UCC, OC Inc. await FCC vote on lower prison phone rates
Written by Anthony Moujaes
August 8, 2013
UPDATE: The FCC on Friday, Aug. 9, adopted a temporary rate cap of $0.21 per minute for debit and prepaid phone dcalls for prisoner, and a cap of $0.25 a minute for collect calls. It effectively means that phone companies can charge no more than $3.75 for a 15-minute phone call.
United Church of Christ leaders, and the denomination's media justice ministry, the Office of Communication, Inc., have long been active in calling for an end to predatory prison phone rates. After a decade of tireless work, those calls might finally be answered.
Led by acting chairwoman Mignon Clyburn, the Federal Communications Commission (FCC) has scheduled a vote for Friday, Aug. 9, on a long-pending petition to reform predatory prison phone rates – something the denomination is grateful for.
"Less than a year ago, I joined inmate families as they rallied outside the FCC asking for an end to long-distance predatory prison phone rates. Tomorrow the FCC will act under the leadership of Clyburn, who heard the call of justice," said the Rev. Geoffrey Black, general minister and president of the UCC. "We offer Chairwoman Clyburn and her staff our gratitude for taking action and ending 10 years of delay. We are very proud of the role the UCC's historic media justice ministry played in bringing about the FCC vote."
"Our denomination stands with those who call for fair pricing, so that the rights and needs of people in prison are protected, so that their families are not further devastated by the absence of a loved one, and so that rehabilitation and correction are possible," said the Rev. Sala W. J. Nolan, UCC minister for criminal justice and human rights.
Families or pastors attempting to call prisoners often have to spend as much as $200 per month to make a weekly telephone call. Prison phone rates can be costly because prisons select telephone providers, and in some cases the provider which offers the largest payment to the prison obtains the right to offer service. Prisoners can only use the telephone company selected by the prison and the calls are billed collect to prisoner's families with rates as high as $0.89 per minute.
"The UCC has been engaged in human rights advocacy since its inception, and strongly supports a challenge to this corporate practice, which is extremely damaging to inmates and their families," Nolan said. "People who are incarcerated are a vulnerable and captive population whose opportunities to connect with families, especially children, are limited. Current price-gouging practices make it difficult, if not impossible, for them to maintain regular contact with loved ones. This is especially true for people whose families live far away from the place of their incarceration."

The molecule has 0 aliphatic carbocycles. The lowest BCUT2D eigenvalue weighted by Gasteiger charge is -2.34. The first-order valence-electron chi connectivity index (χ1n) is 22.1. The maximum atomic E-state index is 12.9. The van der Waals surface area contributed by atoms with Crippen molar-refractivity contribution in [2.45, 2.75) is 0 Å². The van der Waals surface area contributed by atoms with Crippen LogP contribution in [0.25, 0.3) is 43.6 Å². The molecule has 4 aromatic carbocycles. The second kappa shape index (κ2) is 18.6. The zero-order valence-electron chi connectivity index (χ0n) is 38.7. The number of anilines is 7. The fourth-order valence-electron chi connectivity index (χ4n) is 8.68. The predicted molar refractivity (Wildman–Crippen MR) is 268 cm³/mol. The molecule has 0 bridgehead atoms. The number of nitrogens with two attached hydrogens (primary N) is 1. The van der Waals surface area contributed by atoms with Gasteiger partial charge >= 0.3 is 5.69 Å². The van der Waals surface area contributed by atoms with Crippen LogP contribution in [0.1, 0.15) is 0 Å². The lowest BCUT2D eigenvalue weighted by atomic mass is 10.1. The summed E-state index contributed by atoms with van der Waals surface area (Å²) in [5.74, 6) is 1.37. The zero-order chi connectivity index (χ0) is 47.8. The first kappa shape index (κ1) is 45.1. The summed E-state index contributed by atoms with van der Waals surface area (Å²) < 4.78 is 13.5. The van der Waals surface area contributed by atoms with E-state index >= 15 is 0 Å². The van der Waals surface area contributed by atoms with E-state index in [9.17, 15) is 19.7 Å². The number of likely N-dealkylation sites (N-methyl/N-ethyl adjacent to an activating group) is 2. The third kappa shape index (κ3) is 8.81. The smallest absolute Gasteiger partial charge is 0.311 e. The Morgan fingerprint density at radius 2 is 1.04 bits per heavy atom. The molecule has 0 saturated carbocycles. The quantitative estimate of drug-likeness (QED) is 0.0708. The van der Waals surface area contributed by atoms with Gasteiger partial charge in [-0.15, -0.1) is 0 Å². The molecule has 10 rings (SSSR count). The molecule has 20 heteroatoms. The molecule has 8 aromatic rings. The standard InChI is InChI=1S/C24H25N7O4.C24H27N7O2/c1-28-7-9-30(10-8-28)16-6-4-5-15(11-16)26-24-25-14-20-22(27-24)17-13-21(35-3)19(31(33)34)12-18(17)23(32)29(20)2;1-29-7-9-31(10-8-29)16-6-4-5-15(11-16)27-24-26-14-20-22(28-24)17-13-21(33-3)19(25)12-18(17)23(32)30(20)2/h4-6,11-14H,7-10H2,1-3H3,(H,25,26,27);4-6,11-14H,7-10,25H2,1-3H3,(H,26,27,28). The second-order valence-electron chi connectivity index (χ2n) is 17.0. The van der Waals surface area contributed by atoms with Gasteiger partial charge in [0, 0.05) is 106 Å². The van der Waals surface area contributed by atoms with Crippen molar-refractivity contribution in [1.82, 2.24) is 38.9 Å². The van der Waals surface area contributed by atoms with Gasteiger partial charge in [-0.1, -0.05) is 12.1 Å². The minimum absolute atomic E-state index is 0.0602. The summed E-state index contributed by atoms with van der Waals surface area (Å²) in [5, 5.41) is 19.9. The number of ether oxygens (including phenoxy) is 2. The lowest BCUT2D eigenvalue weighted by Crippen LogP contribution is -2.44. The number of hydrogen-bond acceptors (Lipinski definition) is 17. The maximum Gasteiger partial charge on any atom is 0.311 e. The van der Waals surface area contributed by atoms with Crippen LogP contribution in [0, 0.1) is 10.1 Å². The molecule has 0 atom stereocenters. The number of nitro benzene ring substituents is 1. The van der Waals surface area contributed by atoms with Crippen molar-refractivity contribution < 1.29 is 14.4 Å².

Nolan gave an example in Northeastern Ohio, where in the greater-Cleveland area some calls that would be considered local for everyday phone customers are considered long-distance calls from a prison telephone provider, adding an additional $10 for each call.
"Prisoners must work to earn money for these calls. They earn $0.13 per hour, [and] one local call represents more than 77 work hours," Nolan said. "A call to family out of state – say to Atlanta – costs inmates about $30, in addition to the charge to the person outside of prison. This represents over 230 hours of labor – one-and-a-half months of work to pay for one phone call, if all of one's earnings go only to that, and not to purchase basic goods, such as soap."
Some states have enacted prison reform legislation, bringing rates down to as little as $0.05 per minute. If the purpose of incarceration is to rehabilitate, Nolan questions why any state would permit predatory prison phone rates that cause a financial strain on families of prisoners. "Maintaining strong communication with families is one of the most important factors tied to keeping inmates from [returning to their previous behavior] after their release," Nolan said. "Why, then, would the state allow predatory practices that make communication with families difficult, if not impossible? How do they expect mothers with distant families that cannot visit to maintain connection with their children?"
Learn more about the UCC and OC Inc. involvement in prison phone rates online.